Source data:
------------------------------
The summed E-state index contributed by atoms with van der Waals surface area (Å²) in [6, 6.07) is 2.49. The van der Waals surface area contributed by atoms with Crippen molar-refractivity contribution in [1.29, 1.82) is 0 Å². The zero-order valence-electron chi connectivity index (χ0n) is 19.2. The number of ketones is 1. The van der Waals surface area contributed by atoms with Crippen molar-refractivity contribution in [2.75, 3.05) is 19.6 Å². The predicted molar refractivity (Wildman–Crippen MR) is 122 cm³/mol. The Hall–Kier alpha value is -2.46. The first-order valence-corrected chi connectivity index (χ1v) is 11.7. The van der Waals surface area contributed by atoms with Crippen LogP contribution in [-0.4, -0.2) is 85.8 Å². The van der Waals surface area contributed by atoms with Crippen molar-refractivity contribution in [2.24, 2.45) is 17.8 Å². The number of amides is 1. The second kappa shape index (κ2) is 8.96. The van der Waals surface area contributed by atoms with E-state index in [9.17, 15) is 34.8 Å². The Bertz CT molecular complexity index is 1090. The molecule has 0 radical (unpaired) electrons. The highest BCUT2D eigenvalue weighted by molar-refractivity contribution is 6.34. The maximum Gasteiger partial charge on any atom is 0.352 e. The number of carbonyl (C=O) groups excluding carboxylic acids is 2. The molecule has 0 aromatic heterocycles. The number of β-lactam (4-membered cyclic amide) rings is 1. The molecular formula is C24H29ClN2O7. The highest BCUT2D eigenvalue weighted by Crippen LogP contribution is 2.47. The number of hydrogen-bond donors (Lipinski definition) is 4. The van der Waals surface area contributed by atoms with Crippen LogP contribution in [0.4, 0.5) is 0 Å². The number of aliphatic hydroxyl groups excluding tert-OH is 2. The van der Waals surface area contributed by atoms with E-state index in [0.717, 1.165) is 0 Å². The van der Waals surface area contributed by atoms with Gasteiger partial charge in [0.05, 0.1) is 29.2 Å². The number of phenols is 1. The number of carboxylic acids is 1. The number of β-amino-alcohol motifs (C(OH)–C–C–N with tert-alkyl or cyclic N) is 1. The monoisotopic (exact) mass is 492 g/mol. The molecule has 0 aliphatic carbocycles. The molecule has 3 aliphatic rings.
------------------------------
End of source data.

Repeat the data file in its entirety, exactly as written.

The summed E-state index contributed by atoms with van der Waals surface area (Å²) in [6, 6.07) is 2.49. The van der Waals surface area contributed by atoms with Crippen molar-refractivity contribution in [1.29, 1.82) is 0 Å². The zero-order valence-electron chi connectivity index (χ0n) is 19.2. The number of ketones is 1. The van der Waals surface area contributed by atoms with Crippen molar-refractivity contribution in [2.75, 3.05) is 19.6 Å². The predicted molar refractivity (Wildman–Crippen MR) is 122 cm³/mol. The Hall–Kier alpha value is -2.46. The first-order valence-corrected chi connectivity index (χ1v) is 11.7. The van der Waals surface area contributed by atoms with Crippen LogP contribution in [-0.4, -0.2) is 85.8 Å². The van der Waals surface area contributed by atoms with Crippen molar-refractivity contribution in [2.24, 2.45) is 17.8 Å². The number of amides is 1. The second kappa shape index (κ2) is 8.96. The van der Waals surface area contributed by atoms with E-state index in [9.17, 15) is 34.8 Å². The Bertz CT molecular complexity index is 1090. The molecule has 0 radical (unpaired) electrons. The highest BCUT2D eigenvalue weighted by molar-refractivity contribution is 6.34. The maximum Gasteiger partial charge on any atom is 0.352 e. The number of carbonyl (C=O) groups excluding carboxylic acids is 2. The molecule has 0 aromatic heterocycles. The number of β-lactam (4-membered cyclic amide) rings is 1. The molecular formula is C24H29ClN2O7. The highest BCUT2D eigenvalue weighted by Crippen LogP contribution is 2.47. The number of hydrogen-bond donors (Lipinski definition) is 4. The van der Waals surface area contributed by atoms with Crippen LogP contribution in [0.4, 0.5) is 0 Å². The number of aliphatic hydroxyl groups excluding tert-OH is 2. The van der Waals surface area contributed by atoms with E-state index in [0.717, 1.165) is 0 Å². The van der Waals surface area contributed by atoms with Gasteiger partial charge in [0.05, 0.1) is 29.2 Å². The number of phenols is 1. The number of carboxylic acids is 1. The number of β-amino-alcohol motifs (C(OH)–C–C–N with tert-alkyl or cyclic N) is 1. The monoisotopic (exact) mass is 492 g/mol. The molecule has 0 aliphatic carbocycles. The molecule has 3 aliphatic rings.